Freakonomics A Rogue Economist Explores the Hidden Side of Everything by Steven D. Levitt and Stephen J. Dubner

Freakonomics A Rogue Economist Explores the Hidden Side of Everything by Steven D. Levitt and Stephen J. Dubner

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Freakonomics A Rogue Economist Explores the Hidden Side of Everything by Steven D. Levitt and Stephen J. Dubner


Freakonomics brings together many combinations of thoughts that one wouldn’t find relevant in companionship. The two authors discuss comparisons that are so off the wall, that you almost question reading the book; however, that is the reason many read the book in the first place. The authors Levitt and Dubner compare in one chapter of Freakonomics the reason why drug dealers live with their moms. Throughout this chapter, the authors discuss questions about why intelligent people sometimes do not ask questions that people really care about, advertising and surveys, and why, in general, do drug dealers still live with their moms. The use of testimonial evidence is prudent in the chapter because its proof builds the case for the qualitative evidence used during the drug dealing section of the chapter. I will discuss these three topics in detail and analyze the author’s contributions to the arguments they present, by evaluating how the argument was portrayed based on the evidence given in the book.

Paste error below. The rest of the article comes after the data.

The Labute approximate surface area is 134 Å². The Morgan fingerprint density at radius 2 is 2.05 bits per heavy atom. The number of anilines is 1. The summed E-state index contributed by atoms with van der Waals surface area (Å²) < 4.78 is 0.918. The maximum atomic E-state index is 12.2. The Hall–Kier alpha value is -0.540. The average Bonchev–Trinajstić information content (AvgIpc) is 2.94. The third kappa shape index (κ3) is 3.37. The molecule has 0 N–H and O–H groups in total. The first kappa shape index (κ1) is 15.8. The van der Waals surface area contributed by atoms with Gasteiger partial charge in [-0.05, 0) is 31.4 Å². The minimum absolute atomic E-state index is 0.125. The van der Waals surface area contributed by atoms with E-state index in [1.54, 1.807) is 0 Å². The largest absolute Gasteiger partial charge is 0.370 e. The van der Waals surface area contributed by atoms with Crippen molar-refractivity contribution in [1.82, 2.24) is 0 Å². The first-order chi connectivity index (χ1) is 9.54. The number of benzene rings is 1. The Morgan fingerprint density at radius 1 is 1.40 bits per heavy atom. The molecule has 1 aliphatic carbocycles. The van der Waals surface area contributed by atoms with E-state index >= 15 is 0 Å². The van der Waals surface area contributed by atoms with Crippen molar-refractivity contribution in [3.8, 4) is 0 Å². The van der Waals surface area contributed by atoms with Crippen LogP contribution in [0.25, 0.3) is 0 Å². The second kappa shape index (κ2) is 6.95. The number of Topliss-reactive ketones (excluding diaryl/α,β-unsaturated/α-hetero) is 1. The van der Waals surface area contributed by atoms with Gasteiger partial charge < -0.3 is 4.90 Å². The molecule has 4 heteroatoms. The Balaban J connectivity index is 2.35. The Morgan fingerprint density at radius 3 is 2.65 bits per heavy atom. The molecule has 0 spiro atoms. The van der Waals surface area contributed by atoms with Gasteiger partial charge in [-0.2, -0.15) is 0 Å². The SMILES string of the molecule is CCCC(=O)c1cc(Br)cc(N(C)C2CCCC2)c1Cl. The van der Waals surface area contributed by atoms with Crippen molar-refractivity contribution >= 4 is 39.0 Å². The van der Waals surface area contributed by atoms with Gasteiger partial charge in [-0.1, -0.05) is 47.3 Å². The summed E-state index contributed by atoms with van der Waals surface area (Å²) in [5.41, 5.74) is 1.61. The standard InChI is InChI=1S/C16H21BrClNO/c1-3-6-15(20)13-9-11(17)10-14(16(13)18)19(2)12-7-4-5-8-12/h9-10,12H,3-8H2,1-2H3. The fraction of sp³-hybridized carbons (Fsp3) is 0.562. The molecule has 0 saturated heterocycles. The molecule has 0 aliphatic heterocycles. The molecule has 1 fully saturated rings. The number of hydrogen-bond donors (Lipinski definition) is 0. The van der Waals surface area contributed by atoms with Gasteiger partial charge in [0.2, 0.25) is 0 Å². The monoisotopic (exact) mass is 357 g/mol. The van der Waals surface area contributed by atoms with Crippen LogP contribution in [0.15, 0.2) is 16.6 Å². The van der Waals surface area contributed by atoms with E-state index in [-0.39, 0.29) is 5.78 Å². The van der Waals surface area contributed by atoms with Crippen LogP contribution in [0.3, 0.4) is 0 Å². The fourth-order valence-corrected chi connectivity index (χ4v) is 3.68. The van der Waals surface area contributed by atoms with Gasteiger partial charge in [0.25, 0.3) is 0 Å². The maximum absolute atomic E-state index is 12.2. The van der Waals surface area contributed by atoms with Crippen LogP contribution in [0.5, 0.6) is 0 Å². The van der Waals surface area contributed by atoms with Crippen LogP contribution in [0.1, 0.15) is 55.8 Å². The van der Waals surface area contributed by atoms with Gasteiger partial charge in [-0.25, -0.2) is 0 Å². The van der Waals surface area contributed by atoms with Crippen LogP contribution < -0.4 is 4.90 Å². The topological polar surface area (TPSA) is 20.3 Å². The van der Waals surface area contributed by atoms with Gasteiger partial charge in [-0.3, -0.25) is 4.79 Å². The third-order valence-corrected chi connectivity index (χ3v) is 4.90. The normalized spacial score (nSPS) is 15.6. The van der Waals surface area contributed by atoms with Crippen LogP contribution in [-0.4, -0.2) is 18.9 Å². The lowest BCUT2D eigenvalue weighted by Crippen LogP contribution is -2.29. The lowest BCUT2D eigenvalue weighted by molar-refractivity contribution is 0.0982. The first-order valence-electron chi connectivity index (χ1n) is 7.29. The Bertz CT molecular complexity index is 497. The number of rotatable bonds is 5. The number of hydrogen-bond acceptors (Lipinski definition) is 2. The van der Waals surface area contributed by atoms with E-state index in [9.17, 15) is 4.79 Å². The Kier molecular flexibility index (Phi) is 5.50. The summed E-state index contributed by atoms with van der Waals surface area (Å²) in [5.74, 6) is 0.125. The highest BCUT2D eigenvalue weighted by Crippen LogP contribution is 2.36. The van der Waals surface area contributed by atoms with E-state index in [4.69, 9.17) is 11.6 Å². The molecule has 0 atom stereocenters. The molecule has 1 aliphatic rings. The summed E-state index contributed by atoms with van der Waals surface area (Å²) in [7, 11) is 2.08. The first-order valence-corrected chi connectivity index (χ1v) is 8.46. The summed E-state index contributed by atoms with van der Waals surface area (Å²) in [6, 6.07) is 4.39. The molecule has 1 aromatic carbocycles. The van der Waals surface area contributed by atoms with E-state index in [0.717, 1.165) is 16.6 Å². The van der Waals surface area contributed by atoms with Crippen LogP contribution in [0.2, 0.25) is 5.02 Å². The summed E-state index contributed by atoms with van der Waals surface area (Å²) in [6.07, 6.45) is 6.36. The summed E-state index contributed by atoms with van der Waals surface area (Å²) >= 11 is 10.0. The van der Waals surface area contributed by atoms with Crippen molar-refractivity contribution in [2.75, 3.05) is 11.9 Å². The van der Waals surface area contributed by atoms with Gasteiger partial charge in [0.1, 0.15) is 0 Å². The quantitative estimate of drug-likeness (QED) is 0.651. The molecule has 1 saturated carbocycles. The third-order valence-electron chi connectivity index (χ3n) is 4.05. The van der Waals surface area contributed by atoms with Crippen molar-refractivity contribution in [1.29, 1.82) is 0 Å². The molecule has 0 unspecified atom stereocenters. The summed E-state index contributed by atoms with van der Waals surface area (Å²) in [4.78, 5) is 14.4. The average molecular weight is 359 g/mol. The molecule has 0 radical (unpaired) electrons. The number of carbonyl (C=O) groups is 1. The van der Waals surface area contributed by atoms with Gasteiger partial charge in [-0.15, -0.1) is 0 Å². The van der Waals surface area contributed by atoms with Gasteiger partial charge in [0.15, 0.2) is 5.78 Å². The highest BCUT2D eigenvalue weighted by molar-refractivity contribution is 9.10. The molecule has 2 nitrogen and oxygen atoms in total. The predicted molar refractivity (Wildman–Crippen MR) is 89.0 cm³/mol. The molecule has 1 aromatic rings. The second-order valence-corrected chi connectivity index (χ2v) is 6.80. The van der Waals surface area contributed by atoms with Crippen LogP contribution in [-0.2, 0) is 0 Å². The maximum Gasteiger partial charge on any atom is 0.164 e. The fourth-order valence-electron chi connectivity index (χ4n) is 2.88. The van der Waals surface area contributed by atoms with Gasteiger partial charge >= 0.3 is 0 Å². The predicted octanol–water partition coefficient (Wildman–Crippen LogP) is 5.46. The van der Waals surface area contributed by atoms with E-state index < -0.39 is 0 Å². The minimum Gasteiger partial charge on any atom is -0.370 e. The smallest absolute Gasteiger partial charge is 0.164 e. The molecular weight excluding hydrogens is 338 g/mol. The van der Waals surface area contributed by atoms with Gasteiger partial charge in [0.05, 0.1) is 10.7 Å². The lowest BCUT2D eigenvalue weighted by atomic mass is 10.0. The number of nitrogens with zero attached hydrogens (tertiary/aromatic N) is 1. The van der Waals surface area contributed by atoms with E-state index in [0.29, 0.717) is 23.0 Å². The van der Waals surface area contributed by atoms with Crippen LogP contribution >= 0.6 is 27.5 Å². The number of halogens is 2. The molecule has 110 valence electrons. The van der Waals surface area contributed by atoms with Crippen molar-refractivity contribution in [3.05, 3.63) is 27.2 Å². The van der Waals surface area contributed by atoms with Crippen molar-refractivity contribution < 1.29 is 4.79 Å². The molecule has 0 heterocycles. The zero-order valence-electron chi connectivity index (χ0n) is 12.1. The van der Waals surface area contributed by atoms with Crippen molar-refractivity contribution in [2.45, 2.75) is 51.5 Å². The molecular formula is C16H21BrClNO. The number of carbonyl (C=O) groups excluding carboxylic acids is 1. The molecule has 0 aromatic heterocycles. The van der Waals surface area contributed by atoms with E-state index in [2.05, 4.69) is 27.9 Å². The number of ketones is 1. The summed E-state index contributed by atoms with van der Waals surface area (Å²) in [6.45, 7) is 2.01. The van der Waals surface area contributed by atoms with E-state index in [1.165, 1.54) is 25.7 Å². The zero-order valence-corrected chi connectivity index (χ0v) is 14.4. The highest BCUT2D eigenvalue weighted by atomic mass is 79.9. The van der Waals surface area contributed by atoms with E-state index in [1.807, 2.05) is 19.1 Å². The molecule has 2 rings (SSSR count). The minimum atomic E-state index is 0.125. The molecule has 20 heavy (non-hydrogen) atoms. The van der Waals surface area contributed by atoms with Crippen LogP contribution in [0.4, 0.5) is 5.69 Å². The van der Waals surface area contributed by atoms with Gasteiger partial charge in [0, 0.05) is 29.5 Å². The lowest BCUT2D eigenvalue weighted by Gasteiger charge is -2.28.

“But if you can question something that people really care about and find an answer that may surprise them—that is, if you can overturn the conventional wisdom—then you may have some luck” (Levitt and Dubner 87). What Levitt and Dubner meant by this passage, is that if you divulge yourself into questions, ridiculous or not, you might find something you are looking for. If there are unanswered questions, and no one is asking them, they are “bound to yield uninteresting answers” (Levitt and Dubner 87). Meaning, people are not usually asking questions in which they are not interested in the answers. From a personal no...


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...ves otherwise. A foot soldier makes, according to the financial evidence given, $3.30 an hour. Actually, many foot soldiers held other jobs to supplement the low wages they were issued dealing drugs. The evidence given in this section of the chapter was useful to the reader to understand and visually absorb the material.

As a whole, the evidence given in this chapter was sufficient in building a cohesive thought. However, the advertising and survey section of the chapter through me for a loop and almost made me stop reading the chapter all together. The use of testimonial, measurement, and analytical data discussed in the chapter allowed me to truly understand the point that the authors were trying to get across to the reader. The chapter, like the rest of the book, contains thoughts that are not conventional in nature and are interesting to think about.

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